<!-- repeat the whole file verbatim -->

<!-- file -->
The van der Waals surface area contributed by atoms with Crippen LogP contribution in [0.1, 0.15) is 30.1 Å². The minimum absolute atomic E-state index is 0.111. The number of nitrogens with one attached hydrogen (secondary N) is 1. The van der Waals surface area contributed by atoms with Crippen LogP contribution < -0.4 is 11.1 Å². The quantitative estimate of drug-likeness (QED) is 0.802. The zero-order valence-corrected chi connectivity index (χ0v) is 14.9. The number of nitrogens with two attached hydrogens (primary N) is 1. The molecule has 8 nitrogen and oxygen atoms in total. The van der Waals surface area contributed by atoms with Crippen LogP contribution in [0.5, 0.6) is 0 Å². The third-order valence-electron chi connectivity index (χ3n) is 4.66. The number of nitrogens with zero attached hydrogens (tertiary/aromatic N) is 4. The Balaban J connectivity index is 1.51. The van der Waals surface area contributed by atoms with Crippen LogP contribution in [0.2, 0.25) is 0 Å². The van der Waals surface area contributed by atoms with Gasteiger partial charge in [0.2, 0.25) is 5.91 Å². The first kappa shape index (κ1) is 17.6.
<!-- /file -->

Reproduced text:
The van der Waals surface area contributed by atoms with Crippen LogP contribution in [0.1, 0.15) is 30.1 Å². The minimum absolute atomic E-state index is 0.111. The number of nitrogens with one attached hydrogen (secondary N) is 1. The van der Waals surface area contributed by atoms with Crippen LogP contribution < -0.4 is 11.1 Å². The quantitative estimate of drug-likeness (QED) is 0.802. The zero-order valence-corrected chi connectivity index (χ0v) is 14.9. The number of nitrogens with two attached hydrogens (primary N) is 1. The molecule has 8 nitrogen and oxygen atoms in total. The van der Waals surface area contributed by atoms with Crippen LogP contribution in [0.5, 0.6) is 0 Å². The third-order valence-electron chi connectivity index (χ3n) is 4.66. The number of nitrogens with zero attached hydrogens (tertiary/aromatic N) is 4. The Balaban J connectivity index is 1.51. The van der Waals surface area contributed by atoms with Crippen LogP contribution in [0.2, 0.25) is 0 Å². The van der Waals surface area contributed by atoms with Gasteiger partial charge in [0.2, 0.25) is 5.91 Å². The first kappa shape index (κ1) is 17.6.